What's  more,  he  added,  Ebenezer  had  done  the  same  a  moment  later, 
when  the  Captain  revealed  his  true  intention. 

To  this  truth  the  Laureate  had  no  rejoinder,  and  so  for  a  time  both  men 
were  silent,  each  brooding  on  his  separate  misery.  For  beds  they  had  two 
piles  of  ragged  sailcloth  on  the  floor  timbers,  which,  since  their  cell  was 
in  the  extreme  bow  of  the  shallop,  were  not  horizontal  but  curved  upwards 
from  keel  and  cutwater,  so  that  they  also  formed  the  walls.  The  angle, 
together  with  the  pounding  of  waves  against  the  bow,  would  have  made 
sleep  impossible  for  Ebenezer,  despite  his  great  fatigue,  even  without  the 
additional  discomforts  of  fear  and  excitement.  His  mind  returned  to  Henry 
Burlingame,  who  in  search  of  information  about  his  parentage  had  sailed 
under  the  very  brigand  who  now  held  them  prisoner;  perhaps  aboard  this 
very  ship. 

"Would  he  were  here  now,  to  intercede  for  me!" 

He  considered  revealing  his  friendship  with  Burlingame  to  Captain 


Pound,  but  rejected  the  idea.  He  had  no  idea  what  name  Henry  had  sailed 
under,  for  one  thing,  and  his  friend's  manner  of  parting  company  with 
his  shipmates  would  scarcely  raise  the  value,  in  the  Captain's  eyes,  of  an 
acquaintanceship  with  him.  Ebenezer  recalled  the  story,  told  him  in  the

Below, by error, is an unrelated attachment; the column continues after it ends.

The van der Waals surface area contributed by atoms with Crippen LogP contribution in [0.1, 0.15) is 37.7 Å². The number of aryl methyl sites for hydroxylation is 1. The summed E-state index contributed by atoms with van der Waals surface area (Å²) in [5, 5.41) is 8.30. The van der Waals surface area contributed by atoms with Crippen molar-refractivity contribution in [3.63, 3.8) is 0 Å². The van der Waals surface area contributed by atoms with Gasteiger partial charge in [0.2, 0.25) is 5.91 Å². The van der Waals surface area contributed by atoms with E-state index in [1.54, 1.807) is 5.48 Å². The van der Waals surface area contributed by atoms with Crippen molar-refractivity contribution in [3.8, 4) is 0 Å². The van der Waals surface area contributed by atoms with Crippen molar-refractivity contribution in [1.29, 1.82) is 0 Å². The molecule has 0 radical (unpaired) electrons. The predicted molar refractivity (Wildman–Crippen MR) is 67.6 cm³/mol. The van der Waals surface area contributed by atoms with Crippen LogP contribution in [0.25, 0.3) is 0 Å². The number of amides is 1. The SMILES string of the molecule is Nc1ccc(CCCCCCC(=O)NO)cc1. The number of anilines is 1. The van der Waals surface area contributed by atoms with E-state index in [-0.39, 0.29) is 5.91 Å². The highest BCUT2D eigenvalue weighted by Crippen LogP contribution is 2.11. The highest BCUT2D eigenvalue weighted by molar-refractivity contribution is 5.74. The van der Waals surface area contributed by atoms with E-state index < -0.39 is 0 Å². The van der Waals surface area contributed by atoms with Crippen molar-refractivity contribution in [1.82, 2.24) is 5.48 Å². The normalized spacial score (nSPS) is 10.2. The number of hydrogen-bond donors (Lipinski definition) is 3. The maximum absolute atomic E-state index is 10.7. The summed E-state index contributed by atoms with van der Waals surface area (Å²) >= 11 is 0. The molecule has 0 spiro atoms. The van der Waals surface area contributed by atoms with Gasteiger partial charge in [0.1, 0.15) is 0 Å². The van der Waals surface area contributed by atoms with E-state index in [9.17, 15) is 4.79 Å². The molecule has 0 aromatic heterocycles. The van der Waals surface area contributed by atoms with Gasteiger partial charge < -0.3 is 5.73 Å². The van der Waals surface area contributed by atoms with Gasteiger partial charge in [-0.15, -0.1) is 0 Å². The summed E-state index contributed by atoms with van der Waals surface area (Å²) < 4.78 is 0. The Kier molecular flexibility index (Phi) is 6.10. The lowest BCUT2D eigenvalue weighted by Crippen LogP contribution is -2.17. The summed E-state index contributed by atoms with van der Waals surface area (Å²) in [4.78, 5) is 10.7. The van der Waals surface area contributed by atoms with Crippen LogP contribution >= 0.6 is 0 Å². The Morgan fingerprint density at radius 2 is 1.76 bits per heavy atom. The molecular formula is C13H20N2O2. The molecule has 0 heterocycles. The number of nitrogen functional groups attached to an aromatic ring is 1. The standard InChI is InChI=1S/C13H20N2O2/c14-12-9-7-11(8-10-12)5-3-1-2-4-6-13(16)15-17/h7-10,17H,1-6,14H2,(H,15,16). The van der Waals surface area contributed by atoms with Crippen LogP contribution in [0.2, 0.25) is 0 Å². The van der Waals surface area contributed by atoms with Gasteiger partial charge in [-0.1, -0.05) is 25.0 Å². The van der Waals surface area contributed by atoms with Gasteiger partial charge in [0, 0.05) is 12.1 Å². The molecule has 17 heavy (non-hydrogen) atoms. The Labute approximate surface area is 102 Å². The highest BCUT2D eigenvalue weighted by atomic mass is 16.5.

Plymouth  coach,  of  Burlingame's  adventure  with  the  mother  and  daughter 
whom  he'd  saved  from  rape,  and  who  had  rewarded  him  with,  among 
other  things,  the  first  real  clue  to  his  ancestry.  How  sorely  did  he  miss 
Henry  Burlingame!  He  could  not  even  remember  with  any  precision 
what  his  dear  friend  looked  like;  at  best  his  mental  picture  was  a  composite 
of  the  very  different  faces  and  voices  of  Burlingame  before  and  after  the 
adventures  in  America.  Bertrand's  remark  came  to  his  mind  again,  and 
brought  with  it  disturbing  memories  of  the  valet's  encounters  with  Henry: 
their  meeting  in  the  London  posthouse,  never  mentioned  by  his  friend, 
and  their  exchange  of  clothing  in  the  stable  of  the  King  o'  the  Seas.  Why 
had  Bertrand  not  been  surprised  to  learn  of  Burlingame's  piracy,  which 
had  so  astonished  Ebenezer? 

"Why  did  you  speak  so  ill  of  Burlingame?"  he  asked  aloud,,  but  in  re- 
ply heard  only  the  sound  of  snoring  from  the  other  side  of  the  great  keel 
timber  between  them. 

"In  such  straits  as  ours  the  wretch  can  sleep!7'  he  exclaimed  with  a  mix- 
ture of  wonder  and  exasperation,  but  had  not  the  heart  to  wake  him.  And 
eventually,  though  he  had  thought  the  thing  impossible,  he  too  succumbed 
to  sheer  exhaustion  and,  in  that  unlikeliest  of  places,  slept. 

By  morning  the  question  had  either  gone  from  his  mind  or  lost  its 
importance,  for  he  said  nothing  of  it  to  his  servant.  It  appeared  as  the  day 
went  on  that  their  treatment  at  the  hands  of  Captain  Pound  was  not  to 
be  altogether  merciless:  after  a  breakfast  of  bread,  cheese,  and  water— not 
punishment,  but  the  whole  crew's  morning  fare— they  were  released  from 
their  leg  irons,  given  some  purloined  clothing,  and  allowed  to  come  on 
deck,  where  they  found  themselves  riding  an  empty  expanse  of  ocean.  The 
Moor,  who  seemed  to  be  first  mate,  set  them  to  various  simple  chores 
like  oakum-picking  and  holystoning;  only  at  night  were  they  returned  to 
their  miserable  cell,  and  never  after  the  first  time  were  they  subjected  to